Peripheral Neuropathy: Causes, Symptoms, Diagnosis, Treatment, and Prevention
Peripheral neuropathy encompasses a wide range of disorders related to the nerves outside the brain and the spinal cord. It occurs when there is a problem with the peripheral nervous system.
The peripheral nervous system is the network of nerves that transmits information from the central nervous system (brain and spine) to the rest of the body.
Polyneuropathy, mononeuropathy, mononeuritis neuropathy and autonomic neuropathy are the four cardinal patterns of peripheral neuropathy. In fact there are more than 100 types of peripheral neuropathy. Each has its own symptoms and prognosis.
In a person affected by polyneuropathy, many peripheral nerves throughout the body malfunction simultaneously. Mononeuropathy is a disorder that affects a single nerve. Mononueritis multiplex is a painful disorder involving at least two separate nerve areas. Autonomic neuropathy involves damage to the nerves that manage body functions like bowel emptying, heart rate, sweating, blood pressure, bladder emptying and digestion.
Some people inherit this condition from their parents. Peripheral neuropathy may be caused due to genetic diseases like Charcot-Marie-Tooth disease and Freidreich’s ataxia. Medical conditions like multiple sclerosis, chronic renal failure, erythematosis, porphyria, liver failure, Sjögren’s syndrome, amyloidosis, Lyme disease, Guillain-Berré syndrome, leprosy, systemic jupus, sarcoidosis and hyphothyroidism are known to cause peripheral neuropathy.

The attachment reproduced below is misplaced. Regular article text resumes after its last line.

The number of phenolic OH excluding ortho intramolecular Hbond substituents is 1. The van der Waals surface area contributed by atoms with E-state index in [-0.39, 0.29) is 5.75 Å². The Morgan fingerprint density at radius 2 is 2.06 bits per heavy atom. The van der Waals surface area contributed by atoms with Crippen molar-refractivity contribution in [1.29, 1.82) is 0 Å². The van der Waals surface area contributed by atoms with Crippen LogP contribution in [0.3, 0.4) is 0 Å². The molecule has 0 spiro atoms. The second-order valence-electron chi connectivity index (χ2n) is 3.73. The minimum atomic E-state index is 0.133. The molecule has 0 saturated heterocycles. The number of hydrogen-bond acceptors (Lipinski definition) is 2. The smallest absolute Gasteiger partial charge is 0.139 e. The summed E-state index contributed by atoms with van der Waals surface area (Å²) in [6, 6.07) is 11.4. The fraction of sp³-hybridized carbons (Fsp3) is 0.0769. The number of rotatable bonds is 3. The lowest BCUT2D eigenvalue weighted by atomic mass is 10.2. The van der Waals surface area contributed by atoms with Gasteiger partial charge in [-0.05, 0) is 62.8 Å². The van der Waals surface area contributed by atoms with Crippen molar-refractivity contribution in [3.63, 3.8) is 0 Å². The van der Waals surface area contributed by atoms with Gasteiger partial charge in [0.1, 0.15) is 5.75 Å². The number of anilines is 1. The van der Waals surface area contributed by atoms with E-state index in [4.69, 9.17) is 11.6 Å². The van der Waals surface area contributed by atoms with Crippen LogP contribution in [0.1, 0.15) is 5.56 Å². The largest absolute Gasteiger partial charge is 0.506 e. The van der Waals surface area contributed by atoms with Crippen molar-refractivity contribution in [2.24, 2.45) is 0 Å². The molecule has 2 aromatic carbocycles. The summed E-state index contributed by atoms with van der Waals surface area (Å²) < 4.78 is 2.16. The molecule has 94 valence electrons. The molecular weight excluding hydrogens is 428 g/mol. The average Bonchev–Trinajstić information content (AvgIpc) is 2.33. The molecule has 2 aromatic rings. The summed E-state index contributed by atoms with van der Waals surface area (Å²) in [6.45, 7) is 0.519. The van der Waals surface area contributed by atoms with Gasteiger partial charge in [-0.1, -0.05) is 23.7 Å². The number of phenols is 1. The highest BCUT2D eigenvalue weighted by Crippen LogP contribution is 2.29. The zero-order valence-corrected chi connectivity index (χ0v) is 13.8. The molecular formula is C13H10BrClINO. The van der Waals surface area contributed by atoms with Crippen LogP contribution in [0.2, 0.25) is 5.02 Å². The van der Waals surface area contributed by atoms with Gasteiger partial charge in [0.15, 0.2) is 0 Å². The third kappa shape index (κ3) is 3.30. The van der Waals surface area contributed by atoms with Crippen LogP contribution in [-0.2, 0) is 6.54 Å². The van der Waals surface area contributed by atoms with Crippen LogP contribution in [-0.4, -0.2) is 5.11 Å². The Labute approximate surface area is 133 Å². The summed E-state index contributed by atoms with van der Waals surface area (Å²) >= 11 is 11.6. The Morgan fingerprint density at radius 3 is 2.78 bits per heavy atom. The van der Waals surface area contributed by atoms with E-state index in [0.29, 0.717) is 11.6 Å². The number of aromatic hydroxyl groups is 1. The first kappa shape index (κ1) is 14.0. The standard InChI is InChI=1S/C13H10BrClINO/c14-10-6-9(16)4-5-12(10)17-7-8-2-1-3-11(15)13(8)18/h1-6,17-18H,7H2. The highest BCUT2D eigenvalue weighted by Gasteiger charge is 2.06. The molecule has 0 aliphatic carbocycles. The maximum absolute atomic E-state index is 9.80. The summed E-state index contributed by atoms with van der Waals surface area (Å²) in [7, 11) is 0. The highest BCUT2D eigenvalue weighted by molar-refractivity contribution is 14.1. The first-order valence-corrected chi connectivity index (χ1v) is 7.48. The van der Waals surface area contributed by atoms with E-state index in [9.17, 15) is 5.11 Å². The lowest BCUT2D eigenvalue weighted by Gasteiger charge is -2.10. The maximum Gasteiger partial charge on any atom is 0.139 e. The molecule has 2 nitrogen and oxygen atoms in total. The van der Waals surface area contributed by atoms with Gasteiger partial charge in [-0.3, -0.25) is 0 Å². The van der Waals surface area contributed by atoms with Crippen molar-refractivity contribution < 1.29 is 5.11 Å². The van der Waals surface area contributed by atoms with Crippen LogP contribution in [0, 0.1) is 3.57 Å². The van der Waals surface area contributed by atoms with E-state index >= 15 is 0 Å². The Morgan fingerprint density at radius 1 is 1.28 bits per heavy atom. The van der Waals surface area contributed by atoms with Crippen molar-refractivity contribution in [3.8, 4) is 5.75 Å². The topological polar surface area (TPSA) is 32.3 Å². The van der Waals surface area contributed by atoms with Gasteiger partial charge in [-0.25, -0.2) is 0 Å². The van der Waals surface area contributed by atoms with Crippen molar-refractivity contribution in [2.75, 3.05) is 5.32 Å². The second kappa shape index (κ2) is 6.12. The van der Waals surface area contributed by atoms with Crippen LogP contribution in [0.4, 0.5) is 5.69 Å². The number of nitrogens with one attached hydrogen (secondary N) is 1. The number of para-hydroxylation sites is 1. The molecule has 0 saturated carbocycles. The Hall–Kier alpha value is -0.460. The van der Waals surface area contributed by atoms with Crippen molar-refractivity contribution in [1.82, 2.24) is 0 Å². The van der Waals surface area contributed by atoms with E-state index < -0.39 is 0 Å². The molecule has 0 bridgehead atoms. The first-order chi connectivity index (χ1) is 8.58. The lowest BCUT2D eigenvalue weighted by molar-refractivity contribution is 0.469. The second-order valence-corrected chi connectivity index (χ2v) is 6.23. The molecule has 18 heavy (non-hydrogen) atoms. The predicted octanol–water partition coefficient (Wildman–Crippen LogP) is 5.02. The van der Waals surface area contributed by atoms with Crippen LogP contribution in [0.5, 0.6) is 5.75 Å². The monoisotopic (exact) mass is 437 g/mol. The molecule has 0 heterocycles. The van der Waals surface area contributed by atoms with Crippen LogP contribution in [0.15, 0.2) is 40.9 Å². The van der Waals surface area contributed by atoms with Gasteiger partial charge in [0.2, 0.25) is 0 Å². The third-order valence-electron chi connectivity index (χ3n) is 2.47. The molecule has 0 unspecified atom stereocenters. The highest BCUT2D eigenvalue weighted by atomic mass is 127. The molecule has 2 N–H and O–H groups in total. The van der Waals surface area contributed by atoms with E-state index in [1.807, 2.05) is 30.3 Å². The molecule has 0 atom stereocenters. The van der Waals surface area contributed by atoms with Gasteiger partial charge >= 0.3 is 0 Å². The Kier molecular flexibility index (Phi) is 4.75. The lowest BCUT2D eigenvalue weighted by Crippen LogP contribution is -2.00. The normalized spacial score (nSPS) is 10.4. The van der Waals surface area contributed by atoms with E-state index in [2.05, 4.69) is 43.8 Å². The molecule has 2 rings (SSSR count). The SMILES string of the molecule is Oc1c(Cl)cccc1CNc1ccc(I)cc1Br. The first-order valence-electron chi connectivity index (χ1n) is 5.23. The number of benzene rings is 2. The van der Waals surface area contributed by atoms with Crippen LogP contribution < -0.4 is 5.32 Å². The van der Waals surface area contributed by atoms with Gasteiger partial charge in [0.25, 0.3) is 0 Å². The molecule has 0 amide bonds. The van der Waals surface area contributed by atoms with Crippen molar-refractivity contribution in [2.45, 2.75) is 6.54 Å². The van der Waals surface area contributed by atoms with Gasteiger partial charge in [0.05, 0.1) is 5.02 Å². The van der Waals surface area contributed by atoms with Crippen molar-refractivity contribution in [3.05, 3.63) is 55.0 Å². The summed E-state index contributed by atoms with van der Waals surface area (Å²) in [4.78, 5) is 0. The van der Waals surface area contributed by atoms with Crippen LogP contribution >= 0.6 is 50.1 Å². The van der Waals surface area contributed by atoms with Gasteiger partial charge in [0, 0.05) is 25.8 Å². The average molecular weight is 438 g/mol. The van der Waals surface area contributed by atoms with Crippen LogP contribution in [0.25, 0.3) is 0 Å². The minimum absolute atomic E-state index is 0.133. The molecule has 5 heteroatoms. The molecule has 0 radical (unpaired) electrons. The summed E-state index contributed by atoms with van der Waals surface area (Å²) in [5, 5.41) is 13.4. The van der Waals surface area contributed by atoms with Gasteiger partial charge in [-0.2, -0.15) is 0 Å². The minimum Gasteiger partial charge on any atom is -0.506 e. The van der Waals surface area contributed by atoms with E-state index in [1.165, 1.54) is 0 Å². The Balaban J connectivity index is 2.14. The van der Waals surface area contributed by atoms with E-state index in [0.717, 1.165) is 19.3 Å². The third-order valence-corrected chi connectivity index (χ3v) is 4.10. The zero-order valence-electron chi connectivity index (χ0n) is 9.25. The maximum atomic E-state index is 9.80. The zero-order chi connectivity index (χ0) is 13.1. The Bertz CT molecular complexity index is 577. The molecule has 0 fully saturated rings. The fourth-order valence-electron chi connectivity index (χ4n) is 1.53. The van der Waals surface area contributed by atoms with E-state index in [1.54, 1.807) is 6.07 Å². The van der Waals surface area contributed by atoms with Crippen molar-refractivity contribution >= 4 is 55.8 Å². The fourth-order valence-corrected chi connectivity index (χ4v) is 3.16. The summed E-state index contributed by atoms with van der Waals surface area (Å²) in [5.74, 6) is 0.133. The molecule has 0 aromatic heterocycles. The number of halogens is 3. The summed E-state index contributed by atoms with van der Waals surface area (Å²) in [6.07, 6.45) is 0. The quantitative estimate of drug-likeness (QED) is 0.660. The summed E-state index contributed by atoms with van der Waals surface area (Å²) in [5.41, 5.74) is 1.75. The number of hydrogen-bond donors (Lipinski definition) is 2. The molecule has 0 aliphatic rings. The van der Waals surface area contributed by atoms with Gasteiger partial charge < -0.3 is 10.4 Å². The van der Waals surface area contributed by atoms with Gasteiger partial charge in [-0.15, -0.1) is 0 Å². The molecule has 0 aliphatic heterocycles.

Vitamin B6 (pyridoxine) is necessary for the normal functioning of the human body. However, excess intake of this vitamin may cause peripheral neuropathy. Deficiency is vitamin A, vitamin B1, vitamin B12 or vitamin E may cause peripheral neuropathy.
Drugs like metronidazole, vincristine, phenytoin, isoniazid, nitrofurantoin, statins and ethyl alcohol can cause this condition. It may also be caused by organic metals and heavy metals. Neuropathy is a possible side effect of fluoroquinolone drugs.
Peripheral neuropathy may also be caused by physical trauma like cutting, compression, strokes, pinching, projectile injuries and electric shock. It may also be caused by exposure to radiation, HIV, shingles, malignant disease and chemotherapy. Around 60 percent of diabetics suffer from peripheral neuropathy.
Symptoms of peripheral neuropathy range from mere tingling to paralysis. Extreme sensitivity to touch, difficulty in moving the arms, unable to hold on to something, electric-like pain, burning sensation, sharp pain, not knowing where your foot is, feeling as if you are wearing an invisible sock or glove, loss of bone, abnormal pulse, freezing pain, jabbing pain, inability to sleep due to pain in the legs, loss of muscles, loss of balance, weakness in the muscles, tiredness, difficulty in walking, cramps, muscle twitching, unusual sweating and abnormal blood pressure are common symptoms of peripheral neuropathy. Symptoms depend on the kind of peripheral nerves (motor, sensor or autonomic) that are damaged.
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Diagnosis begins by a neurologist taking a history of your symptoms and the patient’s examination for signs of impaired reflexes, numbness and muscular weakness. Urine and blood tests may be performed. This is to check for metabolic or vitamin deficiencies and also to check for diseases or genetic defects.
Electromyogram (EMG) and nerve conduction velocity (NCV) tests may be performed. These tests help in assessment of muscle and nerve function. They measure the electrical properties of the nerves. These tests help neurologists identify the affected nerves and the extent of damage caused.
Muscle and nerve biopsies help neurologists to determine the type and cause of peripheral neuropathy. Some neurologists recommend spinal tap or lumbar puncture. This helps them to check for inflammation or infection.